Boy finds guide’s mum’s long-lost wedding ring

When an 11-year-boy dug up a wedding ring in Norway at the weekend, he could scarcely believe the swiftness with which the mystery unraveled and the gold band was reunited with its owner 13 years after it disappeared.

Boy finds guide's mum's long-lost wedding ring
Finding a ring doesn't always lead to such a happy ending. Just ask this fellow (Photo: Dan Whetton)

Martin Rissmann was out hunting for treasure with a group of adults and other children on Bjørkøya, a small island off the south coast of Norway, when his metal detector suddenly started beeping, newspaper Verdens Gang reports.

Digging in a patch of ground where a caravan had once stood, the delighted young forager pulled out a ring with the inscription: “Your Hans Jakob 19/7-85”.

Keen to trace its origins, Rissmann immediately showed the ring to Ida Kjellemyr, the tour guide leading the expedition.

Kjellemyr, 20, described how she gave an excited leap on reading the inscription.

“I saw that it said Hans Jakob, and that’s my dad! I knew mum had lost her wedding ring when I was small.”

She instantly contacted her mother, Bjørg Kjellemyr, 45, who recalled the day in 1999 when she and her husband took their dog for a walk with another couple on the island where they were holidaying.

The older woman remembered suffering slightly from eczema and scratching at her hand along the way. When they returned to the caravan, she realized to her despair that she’d lost her wedding ring. Although they retraced their steps with their friends, the ring was nowhere to be seen.

Bjørg Kjellemyr said she never replaced the ring but thought about it often, particularly on special occasions like her recent 25th wedding anniversary.

For a brief moment, however, her daughter wondered if she had been mistaken.

“Ida rang and said: ‘Mum, when did you get married?’

“1986, I said.”

The younger women explained that the inscription appeared to date the ring to 1985. But her mother quickly remembered that the date inscribed in the wedding ring was in fact the date on which she and her Hans Jakob had got engaged.

“’Is it possible?’ I said then, and my daughter confirmed that it was true. It just made me so wonderfully happy,” she told Verdens Gang.

Bjørg Kjellemyr said she had already arranged a reward for young Martin Rissmann. On hearing where the ring was found, she noted that she must have lost it back at the caravan when she returned from her walk on that day 13 years ago.

“It’s just incredible; I’ll have to thank Martin for a fantastic job. And it was so fortunate that my daughter was there that particular day,” she said.

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Norwegian road authority in hot water for dumping rocks near UNESCO-listed fjord

The Norwegian Public Roads Administration will need to clear up more than 1,000 trucks worth of stones and rubble it left near the stunning UNESCO world heritage listed Nærøyfjord.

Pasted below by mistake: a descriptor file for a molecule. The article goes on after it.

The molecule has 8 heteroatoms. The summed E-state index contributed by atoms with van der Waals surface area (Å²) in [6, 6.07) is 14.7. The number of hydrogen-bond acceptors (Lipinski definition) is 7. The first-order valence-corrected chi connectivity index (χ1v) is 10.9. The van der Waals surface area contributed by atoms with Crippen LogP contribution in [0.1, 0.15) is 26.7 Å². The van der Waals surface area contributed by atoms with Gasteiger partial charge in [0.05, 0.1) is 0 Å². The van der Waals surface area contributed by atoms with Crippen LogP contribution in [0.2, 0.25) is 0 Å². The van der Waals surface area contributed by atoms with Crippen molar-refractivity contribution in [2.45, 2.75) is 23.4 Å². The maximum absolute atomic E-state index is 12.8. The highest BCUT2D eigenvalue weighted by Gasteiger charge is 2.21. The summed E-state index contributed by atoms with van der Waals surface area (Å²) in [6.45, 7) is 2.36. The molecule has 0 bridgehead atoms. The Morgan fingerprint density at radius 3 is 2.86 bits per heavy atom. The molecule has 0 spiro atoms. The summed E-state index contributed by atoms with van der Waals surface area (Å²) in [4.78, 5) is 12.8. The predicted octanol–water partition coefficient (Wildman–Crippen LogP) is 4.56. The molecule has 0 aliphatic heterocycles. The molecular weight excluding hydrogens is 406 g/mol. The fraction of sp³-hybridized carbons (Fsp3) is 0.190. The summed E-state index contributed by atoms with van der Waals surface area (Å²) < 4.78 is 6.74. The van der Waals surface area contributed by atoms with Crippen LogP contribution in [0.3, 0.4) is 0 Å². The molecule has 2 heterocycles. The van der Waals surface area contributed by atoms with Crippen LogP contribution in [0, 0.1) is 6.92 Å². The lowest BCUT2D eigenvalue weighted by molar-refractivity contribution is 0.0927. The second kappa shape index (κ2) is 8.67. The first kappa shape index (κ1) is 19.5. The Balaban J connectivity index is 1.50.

Norwegian road authority in hot water for dumping rocks near UNESCO-listed fjord
Nærøyfjorden near to where the Norwegian Public Roads Administration left behind more than 11,000 cubic metres of rocks. Photo by Arian Zwegers on Flickr.

Fly-tipping and rubbish dumping are typically associated with rogue tradespeople and cowboy builders, but it’s the Norwegian Public Roads Administration that is being asked to clear some 11,250 cubic metres of rocks it left near a UNESCO listed beauty spot.

The breathtaking Nærøyfjord in Aurland municipality, south-western Norway, is a landscape conservation area meaning its protected and, therefore, the rubble shouldn’t have been left there.

“This is a blister. We will clean up after ourselves,” Stig Berg Thomassen, project manager for the road authority, told NRK.

The rocks were left behind following a project to upgrade the nearby Gudvanga tunnel.

Thomassen said the mess was left in the conservation area because it wasn’t clearly marked as off-limits.

Nærøyfjorden has been listed as a landscape conservation area since 2002, and the site was added to the UNESCO world heritage list a few years later in 2005.

READ ALSO: You can now get married at this famous Norwegian beauty spot

The municipality in Aurland has given the road authority until December 17th to clear the mess. The mayor for the municipality said the road authority would begin to clear up the remnants of its building project as soon as possible.

The stones won’t be going far, though and will only be moved around 50 to 100 metres along the road to where the conservation area ends.

Project manager Thomassen has admitted that the situation could have been avoided with better planning.

“Yes, we should have probably have done that (prepared better). The situation is as it is, so we just have to clean up. It won’t take long to move the rocks. The Stones will only be transported 50 to 100 meters,” he confessed.